The final production series of the large Caproni Ca.4
series was the Caproni Ca.42
of 1918. The engines were increased to larger Isotta-Fraschini, Fiat, or Liberty types for extra lifting capacity. Twenty-three were completed and six were supplied to the R.N.A.S. (where they were on hand April-May 1918), but the RNAS planes did not fly combat missions and were returned to Italy after the Armistice. The Ca.42 was too slow for daylight bombing and quickly moved to night bombing missions instead.
Though the prototype had been flight-tested in 1916, G.Caproni had difficulties in getting the Italian government to commit to building these large triplanes, since they preferred to stick with the well-known Caproni Ca.3. The choice of the Isotta Fraschini V5 was also a blocker, because the engine ran into production problems, and the Fiat A.12 had to be used as an alternative. The first were delivered as unarmed trainers in May 1917, but it wasn't until February 1918 that the type was first used operationally. The RNAS purchased six for use in anti-submarine patrol out of Otranto, in the heel of Italy. The USA expressed interest and put in an order for 250 to be built by Curtiss, but after learning that the Italians were switching to the Caproni Ca.5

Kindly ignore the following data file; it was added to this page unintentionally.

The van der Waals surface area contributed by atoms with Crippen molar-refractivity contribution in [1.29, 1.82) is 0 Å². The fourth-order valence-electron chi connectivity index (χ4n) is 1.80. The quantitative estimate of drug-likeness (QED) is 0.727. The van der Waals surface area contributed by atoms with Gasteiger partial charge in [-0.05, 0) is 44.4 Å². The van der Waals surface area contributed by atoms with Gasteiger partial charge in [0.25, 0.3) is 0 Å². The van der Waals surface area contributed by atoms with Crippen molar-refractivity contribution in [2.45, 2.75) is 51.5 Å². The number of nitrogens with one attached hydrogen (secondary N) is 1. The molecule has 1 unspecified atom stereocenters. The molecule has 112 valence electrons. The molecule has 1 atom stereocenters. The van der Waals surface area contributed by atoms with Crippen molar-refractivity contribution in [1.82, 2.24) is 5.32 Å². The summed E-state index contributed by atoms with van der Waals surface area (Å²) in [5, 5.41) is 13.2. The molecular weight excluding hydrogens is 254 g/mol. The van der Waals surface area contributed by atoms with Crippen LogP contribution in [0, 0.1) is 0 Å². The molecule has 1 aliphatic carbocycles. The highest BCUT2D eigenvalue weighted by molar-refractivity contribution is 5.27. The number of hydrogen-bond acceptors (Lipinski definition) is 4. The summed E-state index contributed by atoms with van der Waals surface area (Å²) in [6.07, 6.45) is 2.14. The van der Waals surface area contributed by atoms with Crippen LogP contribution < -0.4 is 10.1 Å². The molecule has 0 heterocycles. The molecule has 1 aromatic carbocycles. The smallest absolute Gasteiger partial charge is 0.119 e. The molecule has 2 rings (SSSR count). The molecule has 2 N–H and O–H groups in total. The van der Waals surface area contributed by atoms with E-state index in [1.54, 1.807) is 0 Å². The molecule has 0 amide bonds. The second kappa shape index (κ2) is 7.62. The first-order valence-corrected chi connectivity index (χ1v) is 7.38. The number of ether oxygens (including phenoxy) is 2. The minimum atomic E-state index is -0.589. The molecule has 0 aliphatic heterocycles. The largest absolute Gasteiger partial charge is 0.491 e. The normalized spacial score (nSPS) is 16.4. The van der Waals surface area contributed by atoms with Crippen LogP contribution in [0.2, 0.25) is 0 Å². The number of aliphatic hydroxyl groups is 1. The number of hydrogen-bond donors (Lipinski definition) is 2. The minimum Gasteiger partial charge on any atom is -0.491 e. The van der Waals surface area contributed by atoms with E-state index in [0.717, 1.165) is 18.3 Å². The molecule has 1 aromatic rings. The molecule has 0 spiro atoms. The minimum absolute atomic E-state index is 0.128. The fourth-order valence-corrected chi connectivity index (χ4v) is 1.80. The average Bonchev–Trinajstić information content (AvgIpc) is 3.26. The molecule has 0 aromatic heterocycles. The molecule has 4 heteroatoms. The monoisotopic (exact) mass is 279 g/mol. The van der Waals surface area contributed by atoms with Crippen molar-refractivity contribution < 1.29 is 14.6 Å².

, the Americans followed suit and cancelled their triplane orders.
This plane comes in multiple scales. The smaller models do not include propeller blades because they are difficult to print at small scales, and 1:500 and smaller do not linclude crew. 1:500 to 1:700 scale includes two aeroplanes, joined by disposable links.
PA12 material is recommended for the smaller scales.
For more information and gaming details see https://linen.miraheze.org/wiki/Caproni_Ca.42